Home Depot Inc. shows mobile-device users products that are roughly $100 more expensive than those offered to desktop-computer users. And Expedia and Hotels.com steer users at random to pricier products, the study said.
“In the real world, there are coupons and loyalty cards, and people are fine with that,” said Christo Wilson, an assistant professor at Northeastern who led the research team. “Here, there’s a transparency problem. The algorithms change regularly, so you don’t know if other people are getting the same results.”
Travelocity, a unit of Sabre Corp. , didn’t respond to a request for comment.
Home Depot didn’t dispute the accuracy of the findings, but the home-improvement retailer wasn’t “intentionally steering search results,” said company spokesman Stephen Holmes.
Many factors could influence what a customer sees on the company’s sites, Mr. Holmes said, including prior browsing and purchase history, the location of the store, and whether the customer is on mobile or not.
Home Depot didn’t charge users different prices for identical products but showed more-expensive products to people who shopped using a smartphone, the researchers found.
Chris Chiames, vice president of corporate affairs at Orbitz Worldwide Inc., said in an email that the company clearly advertises its loyalty programs and other deals. He said the discounts some members see on the site apply to just a small proportion of hotels—fewer than 5%. So, it wouldn’t make sense, and might even be misleading, to advertise lower prices to all members, he said.
“The Northeastern study states that ‘overall, most of the experiments do not reveal evidence of steering or discrimination,’ and so we are curious as to why a handful of exceptions to searches on thousands of hotels is the basis of this paper’s conclusions, or even worthy of a story,” Mr. Chiames added. “Would you be as interested in a Kmart ‘blue light special’ deal that was made available to shoppers who happen to be in a certain store at a certain time?”
Moreover, some deals are priced by Orbitz’s hotel partners, he added. “The hotel might have limited inventory of that price, and so they choose to display the rate on a more-limited basis, akin to the flash sale,” he said.
On Orbitz and Cheaptickets, also owned by Orbitz Worldwide, consumers who registered through the websites’ free log-in were shown a tab labeled “members only” that offered lower hotel prices. The company didn’t advertise that users could receive discounts for logging in.
Orbitz has been accused of price discrimination in the past. A 2012 Wall Street Journal investigation found the company charged Mac users as much as 30% more than PC users for a night’s lodging. The company discontinued the practice, which it characterized as a month-long experiment. The Northeastern researchers confirmed the company no longer discriminates between Mac and PC users.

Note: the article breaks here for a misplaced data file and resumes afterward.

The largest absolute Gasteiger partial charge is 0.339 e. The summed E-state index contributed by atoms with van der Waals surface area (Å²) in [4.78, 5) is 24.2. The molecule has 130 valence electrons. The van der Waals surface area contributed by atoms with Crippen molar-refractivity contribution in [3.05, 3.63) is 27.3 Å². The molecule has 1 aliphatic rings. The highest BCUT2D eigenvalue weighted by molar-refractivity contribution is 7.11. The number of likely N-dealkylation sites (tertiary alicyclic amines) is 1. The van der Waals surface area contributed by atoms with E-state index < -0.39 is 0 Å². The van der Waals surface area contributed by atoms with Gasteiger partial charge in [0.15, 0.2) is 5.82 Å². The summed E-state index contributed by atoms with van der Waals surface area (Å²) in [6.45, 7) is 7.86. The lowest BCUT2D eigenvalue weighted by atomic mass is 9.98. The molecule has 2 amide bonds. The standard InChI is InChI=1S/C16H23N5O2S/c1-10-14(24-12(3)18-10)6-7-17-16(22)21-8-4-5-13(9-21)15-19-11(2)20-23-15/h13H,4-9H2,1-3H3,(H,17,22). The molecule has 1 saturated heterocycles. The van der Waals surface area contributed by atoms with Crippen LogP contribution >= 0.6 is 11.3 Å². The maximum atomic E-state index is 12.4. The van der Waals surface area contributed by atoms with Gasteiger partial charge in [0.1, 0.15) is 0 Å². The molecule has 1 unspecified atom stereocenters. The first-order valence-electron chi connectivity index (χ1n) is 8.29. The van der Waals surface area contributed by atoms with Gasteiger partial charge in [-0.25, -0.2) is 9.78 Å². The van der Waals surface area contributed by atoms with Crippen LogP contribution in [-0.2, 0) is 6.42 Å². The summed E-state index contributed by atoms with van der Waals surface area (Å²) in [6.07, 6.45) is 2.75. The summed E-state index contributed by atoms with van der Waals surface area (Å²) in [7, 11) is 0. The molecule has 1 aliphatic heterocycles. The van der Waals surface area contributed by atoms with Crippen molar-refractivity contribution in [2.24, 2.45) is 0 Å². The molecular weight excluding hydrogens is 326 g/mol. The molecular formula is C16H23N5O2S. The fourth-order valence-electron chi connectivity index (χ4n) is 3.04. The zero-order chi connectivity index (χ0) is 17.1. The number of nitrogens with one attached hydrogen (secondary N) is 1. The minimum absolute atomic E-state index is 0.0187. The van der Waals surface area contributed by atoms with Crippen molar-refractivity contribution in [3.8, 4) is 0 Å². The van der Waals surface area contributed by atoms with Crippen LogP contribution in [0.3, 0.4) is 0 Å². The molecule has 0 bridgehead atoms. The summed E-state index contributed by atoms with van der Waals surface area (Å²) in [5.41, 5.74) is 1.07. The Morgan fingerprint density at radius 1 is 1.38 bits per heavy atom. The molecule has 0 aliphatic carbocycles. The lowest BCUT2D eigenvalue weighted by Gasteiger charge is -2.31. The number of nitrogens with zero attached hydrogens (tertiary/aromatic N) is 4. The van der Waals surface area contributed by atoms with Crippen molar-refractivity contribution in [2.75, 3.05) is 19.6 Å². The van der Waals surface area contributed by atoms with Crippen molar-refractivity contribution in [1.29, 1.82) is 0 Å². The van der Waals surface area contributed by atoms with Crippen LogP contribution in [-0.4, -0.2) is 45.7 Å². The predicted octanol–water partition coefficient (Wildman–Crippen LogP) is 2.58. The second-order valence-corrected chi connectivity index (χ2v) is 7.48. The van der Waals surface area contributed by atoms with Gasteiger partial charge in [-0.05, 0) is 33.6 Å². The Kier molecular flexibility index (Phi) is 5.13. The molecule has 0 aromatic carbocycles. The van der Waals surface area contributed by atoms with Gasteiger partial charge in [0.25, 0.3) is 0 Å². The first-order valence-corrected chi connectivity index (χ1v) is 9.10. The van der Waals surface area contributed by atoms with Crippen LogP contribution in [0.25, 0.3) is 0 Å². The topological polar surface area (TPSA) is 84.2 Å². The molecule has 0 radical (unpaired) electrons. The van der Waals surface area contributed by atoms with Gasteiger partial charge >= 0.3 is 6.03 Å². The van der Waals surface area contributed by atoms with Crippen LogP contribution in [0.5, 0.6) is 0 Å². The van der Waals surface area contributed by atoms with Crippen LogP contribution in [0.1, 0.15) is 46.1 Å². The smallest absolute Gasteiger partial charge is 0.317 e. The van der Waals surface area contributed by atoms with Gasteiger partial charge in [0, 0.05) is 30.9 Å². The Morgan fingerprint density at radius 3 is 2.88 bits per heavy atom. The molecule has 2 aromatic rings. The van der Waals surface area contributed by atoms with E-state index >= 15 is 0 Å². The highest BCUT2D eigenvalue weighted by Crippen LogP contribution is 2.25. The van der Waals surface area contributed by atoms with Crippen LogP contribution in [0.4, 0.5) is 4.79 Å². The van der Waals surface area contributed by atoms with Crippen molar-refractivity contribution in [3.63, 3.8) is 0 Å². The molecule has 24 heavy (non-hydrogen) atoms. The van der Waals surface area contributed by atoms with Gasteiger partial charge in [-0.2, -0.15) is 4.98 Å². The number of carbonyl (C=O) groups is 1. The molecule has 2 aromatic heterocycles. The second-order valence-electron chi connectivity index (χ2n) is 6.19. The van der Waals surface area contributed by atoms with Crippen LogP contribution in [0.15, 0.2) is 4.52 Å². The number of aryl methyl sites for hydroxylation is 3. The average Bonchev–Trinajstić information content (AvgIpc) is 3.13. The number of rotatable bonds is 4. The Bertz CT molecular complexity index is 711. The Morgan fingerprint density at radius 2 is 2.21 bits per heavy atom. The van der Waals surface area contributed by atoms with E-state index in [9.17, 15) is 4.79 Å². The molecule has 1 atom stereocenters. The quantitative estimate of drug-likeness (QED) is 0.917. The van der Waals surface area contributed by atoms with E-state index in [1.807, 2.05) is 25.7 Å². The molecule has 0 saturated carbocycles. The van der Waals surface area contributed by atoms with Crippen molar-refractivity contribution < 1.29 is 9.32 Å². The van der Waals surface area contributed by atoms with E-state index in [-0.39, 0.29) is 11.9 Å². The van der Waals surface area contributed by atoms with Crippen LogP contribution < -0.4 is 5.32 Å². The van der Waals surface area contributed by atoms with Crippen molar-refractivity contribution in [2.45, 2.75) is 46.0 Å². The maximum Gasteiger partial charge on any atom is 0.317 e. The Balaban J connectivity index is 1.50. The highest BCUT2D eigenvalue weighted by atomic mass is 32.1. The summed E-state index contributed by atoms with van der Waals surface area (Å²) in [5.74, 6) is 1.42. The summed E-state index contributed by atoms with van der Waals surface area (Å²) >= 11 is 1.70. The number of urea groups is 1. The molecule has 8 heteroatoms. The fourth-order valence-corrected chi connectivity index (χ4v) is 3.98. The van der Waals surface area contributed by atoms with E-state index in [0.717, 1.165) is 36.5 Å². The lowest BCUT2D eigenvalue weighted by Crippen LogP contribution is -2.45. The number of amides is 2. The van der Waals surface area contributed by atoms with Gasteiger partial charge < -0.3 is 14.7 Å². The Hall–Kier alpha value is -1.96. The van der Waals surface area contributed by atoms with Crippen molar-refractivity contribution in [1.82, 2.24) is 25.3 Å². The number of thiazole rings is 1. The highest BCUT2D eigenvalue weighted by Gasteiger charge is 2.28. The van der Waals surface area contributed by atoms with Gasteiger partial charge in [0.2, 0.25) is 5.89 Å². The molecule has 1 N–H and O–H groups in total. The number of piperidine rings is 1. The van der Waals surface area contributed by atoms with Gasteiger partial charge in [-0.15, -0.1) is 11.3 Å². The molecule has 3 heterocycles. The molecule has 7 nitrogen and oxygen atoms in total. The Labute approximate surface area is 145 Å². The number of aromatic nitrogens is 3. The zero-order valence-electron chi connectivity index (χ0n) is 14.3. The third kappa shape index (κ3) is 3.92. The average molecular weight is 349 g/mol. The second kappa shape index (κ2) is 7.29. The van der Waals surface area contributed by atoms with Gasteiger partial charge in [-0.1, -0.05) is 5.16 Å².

Expedia and Hotels.com, both units of Expedia Inc., don’t show different prices because of users’ differing characteristics but because the company constantly refines its pricing strategies using a method called A/B testing, the researchers said. Shoppers are randomly placed in a group that highlights either less or more costly hotels. “Either way, the user has no idea what bucket they’ve been placed in,” said Northeastern’s Mr. Wilson.
One group of users, for example, were shown an average hotel listing price of $187 a night. The other group saw prices that were $17, or roughly 10%, less.
“Presenting different booking paths and options to different customers allows us to determine which features customers appreciate most” said Expedia spokesman Dave McNamee, in an email. “Pricing is not manipulated by Expedia.com.”
Consumers have long protested price discrimination. In 2000, Amazon.com Inc. Chief Executive Jeff Bezos apologized for an internal research program in which consumers were shown different prices for identical products. He called the experiment a “mistake.” (Amazon and eBay Inc. weren’t included in the Northeastern study because those companies’ services have little power over the prices they charge, the researchers said.)
Staples Inc. varied its online prices based on users’ locations, according to a 2012 article in The Wall Street Journal. The researchers didn’t examine Staples but pointed out that retailers might vary prices by region because the cost of procuring a given product can differ in different parts of the country. They didn’t study geographic variations for that reason.
In their study, the Northeastern researchers devised a statistical method to weed out what they called “noise,” or legitimate factors that might cause prices to vary—a technique they hope will be used in future studies of online personalization.
The research team recruited 300 beta users, who allowed the researchers to track their experience on different sites.